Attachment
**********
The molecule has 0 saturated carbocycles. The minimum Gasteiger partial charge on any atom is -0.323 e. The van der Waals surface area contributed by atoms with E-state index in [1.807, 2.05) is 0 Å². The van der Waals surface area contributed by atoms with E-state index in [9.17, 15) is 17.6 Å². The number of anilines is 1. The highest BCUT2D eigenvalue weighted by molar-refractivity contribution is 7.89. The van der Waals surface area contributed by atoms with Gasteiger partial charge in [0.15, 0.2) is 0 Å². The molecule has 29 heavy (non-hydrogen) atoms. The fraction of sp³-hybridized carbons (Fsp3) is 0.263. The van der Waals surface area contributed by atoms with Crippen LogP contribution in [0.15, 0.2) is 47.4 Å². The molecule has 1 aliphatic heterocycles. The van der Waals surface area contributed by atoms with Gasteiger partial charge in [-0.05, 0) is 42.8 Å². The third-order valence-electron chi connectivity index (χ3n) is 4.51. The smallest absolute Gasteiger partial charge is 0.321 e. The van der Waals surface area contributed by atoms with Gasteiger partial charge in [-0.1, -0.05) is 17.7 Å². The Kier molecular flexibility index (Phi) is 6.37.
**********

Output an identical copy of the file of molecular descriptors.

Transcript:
The molecule has 0 saturated carbocycles. The minimum Gasteiger partial charge on any atom is -0.323 e. The van der Waals surface area contributed by atoms with E-state index in [1.807, 2.05) is 0 Å². The van der Waals surface area contributed by atoms with E-state index in [9.17, 15) is 17.6 Å². The number of anilines is 1. The highest BCUT2D eigenvalue weighted by molar-refractivity contribution is 7.89. The van der Waals surface area contributed by atoms with Gasteiger partial charge in [0.15, 0.2) is 0 Å². The molecule has 29 heavy (non-hydrogen) atoms. The fraction of sp³-hybridized carbons (Fsp3) is 0.263. The van der Waals surface area contributed by atoms with Crippen LogP contribution in [0.15, 0.2) is 47.4 Å². The molecule has 1 aliphatic heterocycles. The van der Waals surface area contributed by atoms with Gasteiger partial charge in [-0.05, 0) is 42.8 Å². The third-order valence-electron chi connectivity index (χ3n) is 4.51. The smallest absolute Gasteiger partial charge is 0.321 e. The van der Waals surface area contributed by atoms with Gasteiger partial charge in [-0.1, -0.05) is 17.7 Å². The Kier molecular flexibility index (Phi) is 6.37.